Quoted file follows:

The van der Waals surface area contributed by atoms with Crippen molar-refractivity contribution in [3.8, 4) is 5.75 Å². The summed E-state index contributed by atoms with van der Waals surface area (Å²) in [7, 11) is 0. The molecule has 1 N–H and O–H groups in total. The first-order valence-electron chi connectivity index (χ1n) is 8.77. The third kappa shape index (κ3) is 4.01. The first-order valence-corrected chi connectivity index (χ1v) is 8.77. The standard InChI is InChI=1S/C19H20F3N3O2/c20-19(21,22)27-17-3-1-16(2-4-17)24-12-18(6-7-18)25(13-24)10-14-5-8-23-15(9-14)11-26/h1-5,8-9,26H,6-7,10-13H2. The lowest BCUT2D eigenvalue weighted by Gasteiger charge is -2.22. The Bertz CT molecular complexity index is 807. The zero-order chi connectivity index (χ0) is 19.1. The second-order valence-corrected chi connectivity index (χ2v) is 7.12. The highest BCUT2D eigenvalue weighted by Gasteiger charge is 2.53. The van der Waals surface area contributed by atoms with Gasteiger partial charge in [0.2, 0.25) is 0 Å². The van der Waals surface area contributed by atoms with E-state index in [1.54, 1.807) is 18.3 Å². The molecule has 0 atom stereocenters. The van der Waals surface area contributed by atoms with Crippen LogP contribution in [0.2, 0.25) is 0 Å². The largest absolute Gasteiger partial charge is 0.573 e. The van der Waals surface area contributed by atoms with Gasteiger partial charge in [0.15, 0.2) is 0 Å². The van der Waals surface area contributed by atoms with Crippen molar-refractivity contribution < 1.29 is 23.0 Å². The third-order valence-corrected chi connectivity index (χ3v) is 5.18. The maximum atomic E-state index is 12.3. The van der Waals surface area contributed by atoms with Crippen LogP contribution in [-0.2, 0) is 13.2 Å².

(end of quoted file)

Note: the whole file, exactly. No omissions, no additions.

The van der Waals surface area contributed by atoms with Crippen molar-refractivity contribution in [3.8, 4) is 5.75 Å². The summed E-state index contributed by atoms with van der Waals surface area (Å²) in [7, 11) is 0. The molecule has 1 N–H and O–H groups in total. The first-order valence-electron chi connectivity index (χ1n) is 8.77. The third kappa shape index (κ3) is 4.01. The first-order valence-corrected chi connectivity index (χ1v) is 8.77. The standard InChI is InChI=1S/C19H20F3N3O2/c20-19(21,22)27-17-3-1-16(2-4-17)24-12-18(6-7-18)25(13-24)10-14-5-8-23-15(9-14)11-26/h1-5,8-9,26H,6-7,10-13H2. The lowest BCUT2D eigenvalue weighted by Gasteiger charge is -2.22. The Bertz CT molecular complexity index is 807. The zero-order chi connectivity index (χ0) is 19.1. The second-order valence-corrected chi connectivity index (χ2v) is 7.12. The highest BCUT2D eigenvalue weighted by Gasteiger charge is 2.53. The van der Waals surface area contributed by atoms with Gasteiger partial charge in [0.2, 0.25) is 0 Å². The van der Waals surface area contributed by atoms with E-state index in [1.54, 1.807) is 18.3 Å². The molecule has 0 atom stereocenters. The van der Waals surface area contributed by atoms with Crippen LogP contribution in [0.2, 0.25) is 0 Å². The largest absolute Gasteiger partial charge is 0.573 e. The van der Waals surface area contributed by atoms with Gasteiger partial charge in [0.15, 0.2) is 0 Å². The van der Waals surface area contributed by atoms with Crippen molar-refractivity contribution < 1.29 is 23.0 Å². The third-order valence-corrected chi connectivity index (χ3v) is 5.18. The maximum atomic E-state index is 12.3. The van der Waals surface area contributed by atoms with Crippen LogP contribution in [-0.2, 0) is 13.2 Å².